They could probably get a plane that costs less than 40 million to make so sell them at 75 million each to a select group of other countries...
    JohninMK
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    Post  JohninMK on Thu Jul 02, 2020 2:54 am

    Its not wings Garry, the key big part Turkey makes is the center section of the fuselage, hence the long time to replicate the tooling. By continuing to supply they are showing that they really don't want to piss the US off badly. Imagine the reaction if they shut down the F-35 line for a couple of years!
    Isos
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    Post  Isos on Thu Jul 02, 2020 4:09 am

    They don't care about pissing off US.

    Producing the part means lot of incomes and they keep the technology for their own 5th geberation project. And they don't have to give back the money for 100 f-35. Turkey wins on that.

    Actually if they decided to stop the production US would be in a bad situation and would have to renegociate with Turkey and sell them the f35. Restructuring the production lines is costly. The delays would have impacts on the already signed contracts with foreign countries because in contracts you always have a line about date delivery so if not respected l&m would have to pay penalities and the jets would be even more expensive than they are. So they would have to renegociates contracts with pretty much everyone.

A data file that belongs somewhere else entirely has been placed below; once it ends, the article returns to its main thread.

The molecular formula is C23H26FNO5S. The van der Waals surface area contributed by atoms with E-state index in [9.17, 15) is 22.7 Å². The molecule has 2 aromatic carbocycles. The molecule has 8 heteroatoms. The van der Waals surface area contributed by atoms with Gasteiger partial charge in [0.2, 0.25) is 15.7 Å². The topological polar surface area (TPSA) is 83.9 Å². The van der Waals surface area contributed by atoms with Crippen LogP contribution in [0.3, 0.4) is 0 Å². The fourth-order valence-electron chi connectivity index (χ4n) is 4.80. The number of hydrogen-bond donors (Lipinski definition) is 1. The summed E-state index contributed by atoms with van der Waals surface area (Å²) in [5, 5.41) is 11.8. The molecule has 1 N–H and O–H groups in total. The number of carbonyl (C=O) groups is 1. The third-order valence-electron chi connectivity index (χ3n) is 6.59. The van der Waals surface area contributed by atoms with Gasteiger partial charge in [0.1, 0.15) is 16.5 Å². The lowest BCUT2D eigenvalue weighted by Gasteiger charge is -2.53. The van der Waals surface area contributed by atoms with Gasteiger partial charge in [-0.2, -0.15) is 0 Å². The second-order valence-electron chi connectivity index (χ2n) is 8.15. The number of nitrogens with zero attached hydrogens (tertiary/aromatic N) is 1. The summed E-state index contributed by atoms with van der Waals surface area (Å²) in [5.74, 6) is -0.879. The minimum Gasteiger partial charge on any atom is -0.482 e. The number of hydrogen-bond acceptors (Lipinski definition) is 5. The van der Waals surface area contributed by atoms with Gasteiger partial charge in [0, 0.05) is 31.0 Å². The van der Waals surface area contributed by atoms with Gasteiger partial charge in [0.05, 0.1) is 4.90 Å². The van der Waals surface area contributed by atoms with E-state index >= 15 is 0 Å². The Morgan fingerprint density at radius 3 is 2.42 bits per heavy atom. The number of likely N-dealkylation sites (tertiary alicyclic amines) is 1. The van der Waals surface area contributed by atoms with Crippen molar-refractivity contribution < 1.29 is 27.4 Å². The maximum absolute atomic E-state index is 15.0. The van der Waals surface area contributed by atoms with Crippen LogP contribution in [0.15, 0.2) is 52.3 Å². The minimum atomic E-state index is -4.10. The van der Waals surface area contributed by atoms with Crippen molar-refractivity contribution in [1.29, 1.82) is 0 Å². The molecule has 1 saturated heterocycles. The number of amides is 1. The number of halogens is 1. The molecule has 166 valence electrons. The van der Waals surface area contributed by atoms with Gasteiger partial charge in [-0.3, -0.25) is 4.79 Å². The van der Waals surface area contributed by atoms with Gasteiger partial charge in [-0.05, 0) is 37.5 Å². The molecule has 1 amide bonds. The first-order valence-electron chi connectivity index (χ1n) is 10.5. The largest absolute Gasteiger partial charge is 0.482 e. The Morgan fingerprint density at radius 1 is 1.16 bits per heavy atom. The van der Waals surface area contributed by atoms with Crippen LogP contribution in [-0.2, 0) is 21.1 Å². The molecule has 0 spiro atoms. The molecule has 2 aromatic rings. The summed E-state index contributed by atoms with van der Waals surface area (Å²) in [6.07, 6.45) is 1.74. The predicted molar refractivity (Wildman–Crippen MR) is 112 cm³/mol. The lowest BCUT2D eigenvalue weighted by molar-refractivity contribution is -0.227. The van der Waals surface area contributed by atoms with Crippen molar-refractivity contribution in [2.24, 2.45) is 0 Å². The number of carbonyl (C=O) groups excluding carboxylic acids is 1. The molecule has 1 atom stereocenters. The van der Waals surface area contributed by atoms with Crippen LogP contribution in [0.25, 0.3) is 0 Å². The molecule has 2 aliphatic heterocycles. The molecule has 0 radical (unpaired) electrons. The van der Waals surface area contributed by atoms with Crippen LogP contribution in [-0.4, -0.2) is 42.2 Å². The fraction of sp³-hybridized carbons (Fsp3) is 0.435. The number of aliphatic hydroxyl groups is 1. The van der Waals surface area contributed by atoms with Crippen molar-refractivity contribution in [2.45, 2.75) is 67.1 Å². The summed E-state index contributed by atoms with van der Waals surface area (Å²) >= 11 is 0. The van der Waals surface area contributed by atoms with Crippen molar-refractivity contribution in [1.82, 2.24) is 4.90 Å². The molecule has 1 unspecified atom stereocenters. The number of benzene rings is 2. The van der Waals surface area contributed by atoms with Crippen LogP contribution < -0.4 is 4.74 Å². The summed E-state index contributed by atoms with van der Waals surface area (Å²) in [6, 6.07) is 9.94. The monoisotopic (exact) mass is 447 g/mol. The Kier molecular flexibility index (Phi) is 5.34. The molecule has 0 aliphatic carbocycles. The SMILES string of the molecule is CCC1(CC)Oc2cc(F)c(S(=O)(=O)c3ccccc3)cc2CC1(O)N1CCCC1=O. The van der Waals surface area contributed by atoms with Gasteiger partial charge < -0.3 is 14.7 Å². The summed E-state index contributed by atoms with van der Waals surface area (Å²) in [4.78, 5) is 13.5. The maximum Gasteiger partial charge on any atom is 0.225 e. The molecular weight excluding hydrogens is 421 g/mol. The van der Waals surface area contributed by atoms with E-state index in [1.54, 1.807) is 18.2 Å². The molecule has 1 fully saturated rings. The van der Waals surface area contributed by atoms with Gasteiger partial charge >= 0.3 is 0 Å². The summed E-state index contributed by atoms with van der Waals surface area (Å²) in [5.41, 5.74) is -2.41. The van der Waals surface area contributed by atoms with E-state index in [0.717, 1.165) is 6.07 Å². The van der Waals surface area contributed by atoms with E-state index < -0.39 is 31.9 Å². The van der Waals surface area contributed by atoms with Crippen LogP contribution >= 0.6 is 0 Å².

IMO l&m paid some officials a lot to make them keep producing the parts.
    GarryB
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    Post  GarryB on Thu Jul 02, 2020 5:22 pm

    the Turks of course would not benefit enough from just cutting them off and they are probably owed a lot of money for aircraft already paid for, but it is a useful threat to make if they need a lever.

    A four year gap in F-35 production might be an opportunity for L&M to catch up on all the problems with the aircraft and try to get some fixed instead of just pissing around.